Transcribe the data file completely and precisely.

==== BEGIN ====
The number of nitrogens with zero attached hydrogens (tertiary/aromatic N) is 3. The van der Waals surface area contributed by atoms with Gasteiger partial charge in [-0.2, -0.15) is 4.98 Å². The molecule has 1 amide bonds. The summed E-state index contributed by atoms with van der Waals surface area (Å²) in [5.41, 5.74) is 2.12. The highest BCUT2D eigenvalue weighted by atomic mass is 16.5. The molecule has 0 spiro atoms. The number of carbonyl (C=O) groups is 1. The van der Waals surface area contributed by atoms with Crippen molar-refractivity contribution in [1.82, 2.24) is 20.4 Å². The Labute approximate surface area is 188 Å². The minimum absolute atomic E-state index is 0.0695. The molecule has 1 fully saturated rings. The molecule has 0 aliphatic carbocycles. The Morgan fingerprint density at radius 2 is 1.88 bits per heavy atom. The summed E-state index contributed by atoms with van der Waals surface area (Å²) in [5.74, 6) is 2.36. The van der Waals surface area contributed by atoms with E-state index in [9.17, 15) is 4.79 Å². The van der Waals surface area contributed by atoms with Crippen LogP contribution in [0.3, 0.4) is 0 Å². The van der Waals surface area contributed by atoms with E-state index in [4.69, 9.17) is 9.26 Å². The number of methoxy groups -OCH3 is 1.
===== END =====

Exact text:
The number of nitrogens with zero attached hydrogens (tertiary/aromatic N) is 3. The van der Waals surface area contributed by atoms with Gasteiger partial charge in [-0.2, -0.15) is 4.98 Å². The molecule has 1 amide bonds. The summed E-state index contributed by atoms with van der Waals surface area (Å²) in [5.41, 5.74) is 2.12. The highest BCUT2D eigenvalue weighted by atomic mass is 16.5. The molecule has 0 spiro atoms. The number of carbonyl (C=O) groups is 1. The van der Waals surface area contributed by atoms with Crippen molar-refractivity contribution in [1.82, 2.24) is 20.4 Å². The Labute approximate surface area is 188 Å². The minimum absolute atomic E-state index is 0.0695. The molecule has 1 fully saturated rings. The molecule has 0 aliphatic carbocycles. The Morgan fingerprint density at radius 2 is 1.88 bits per heavy atom. The summed E-state index contributed by atoms with van der Waals surface area (Å²) in [5.74, 6) is 2.36. The van der Waals surface area contributed by atoms with E-state index in [9.17, 15) is 4.79 Å². The van der Waals surface area contributed by atoms with Crippen LogP contribution in [0.3, 0.4) is 0 Å². The van der Waals surface area contributed by atoms with E-state index in [4.69, 9.17) is 9.26 Å². The number of methoxy groups -OCH3 is 1.